The recommendation was one of 10 listed by the Department of Health and Social Care in an initial code of conduct for data-driven health and care technology that it has developed. The code is a working document and voluntary to follow for AI suppliers at the moment, but the government said that it would look to enforce the standards in it in future.
The code sets out the government's expectations on how suppliers should approach issues such as data privacy and security, and also in relation to transparency over the use of algorithms.
"When building an algorithm, be it a standalone product or integrated within a system, show it clearly and be transparent of the learning methodology (if any) that the algorithm is using," according to the new code. "By achieving transparency of algorithms that have a higher potential for harm or unintended decision-making ... you can ensure that article 12 of the GDPR, ‘the right to explanation’, is met and, importantly, build trust in users to enable better adoption and uptake."
"Through a clear methodology, intended use of the algorithm and transparency will build trust in incorporating machine-led decision-making into clinical care. This will also build accuracy and increase chances of adoption. Understanding why the decision was made or not made by the clinical decision support system/algorithm, the level of clinical and model evaluation, the accreditation of the algorithm, why an error may occur, and when to trust the output will help build public and clinician trust, help train the workforce and enable the proper scale-up and adoption of machine learning clinical decision-making," it said.
The government also published five commitments which, together with the new code, are designed to "ensure that the health and care system is ready and able to adopt new and innovative technology at scale".
As part of those commitments, the government vowed to simplify the regulatory and funding landscape for digital health innovation, and support experimentation in this area. To that end it said it would look to give businesses developing AI solutions access to patient data in certain circumstances.
"We cannot ignore the fact that UK patient data also has the potential to be a valuable national asset," the government said. "AI technology is potentially very profitable for the life sciences sector and, in general, applications for the health and care system cannot be developed without access to patient data."
"Access to this data will only ever be given where the end goal is an innovation that benefits patients and the public, and when the data in question can be kept safe and secure. Patient data will only ever be used within the legal frameworks, the strict parameters of the codes of practice and the standards set out by the National Data Guardian and regulatory bodies. However, assuming these criteria are met, it is appropriate to consider whether the UK and in particular the NHS should also seek to benefit when the data that it has collected is used to develop valuable new technology," it said.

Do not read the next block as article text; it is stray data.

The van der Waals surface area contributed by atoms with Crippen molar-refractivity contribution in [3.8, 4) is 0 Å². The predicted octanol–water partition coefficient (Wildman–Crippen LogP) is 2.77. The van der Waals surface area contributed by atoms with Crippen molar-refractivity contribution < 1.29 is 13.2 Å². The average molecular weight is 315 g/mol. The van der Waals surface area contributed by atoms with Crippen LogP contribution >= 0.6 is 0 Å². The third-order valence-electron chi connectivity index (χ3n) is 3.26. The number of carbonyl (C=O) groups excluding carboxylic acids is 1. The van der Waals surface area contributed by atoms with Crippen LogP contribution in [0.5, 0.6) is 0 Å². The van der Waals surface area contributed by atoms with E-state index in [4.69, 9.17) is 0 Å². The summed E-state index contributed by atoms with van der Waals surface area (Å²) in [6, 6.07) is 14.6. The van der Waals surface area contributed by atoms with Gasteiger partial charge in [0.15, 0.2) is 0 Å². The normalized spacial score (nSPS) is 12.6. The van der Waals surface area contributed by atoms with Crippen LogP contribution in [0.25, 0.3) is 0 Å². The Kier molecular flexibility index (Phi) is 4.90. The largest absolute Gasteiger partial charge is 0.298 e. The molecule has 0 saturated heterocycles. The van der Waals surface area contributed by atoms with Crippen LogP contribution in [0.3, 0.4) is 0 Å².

The government also promised to "provide a joined-up system of support so that innovators with clinically and cost-effective technologies that meet NHS priorities can rapidly introduce and scale their products within the health service", and outlined plans to introduce a "a trusted approval scheme Kitemark for digital health and care products" to help make it easier for NHS buyers to identify businesses that adhere to the new code.
A commitment to improve interoperability and openness of NHS systems was also made by the government.
"We will: empower people to take control of their own data and to act as the gatekeeper for information about them; establish clear, open and public standards for health and care data, and develop open APIs to support development of innovative tools; establish clear ethical, commercial and technical ‘rules of engagement’ for access to de-identified clinical data sets to assure mutual benefit; ensure that current legal, ethical and privacy standards continue to be rigorously applied for any applications requiring access to identifiable data," the Department of Health and Social Care said.
The announcement of the new code coincided with the results of a survey by KPMG being released highlighting the challenge of convincing the UK public to share their personal data to be used in AI health care projects.
According to the survey, of 2,000 UK adults, 56% of people said they would be happy to share their personal data with the NHS if it led to improved service, but just 15% said they would be willing to share their data with pharmaceutical companies. More than half of the respondents (51%) said they were worried about data privacy in light of AI.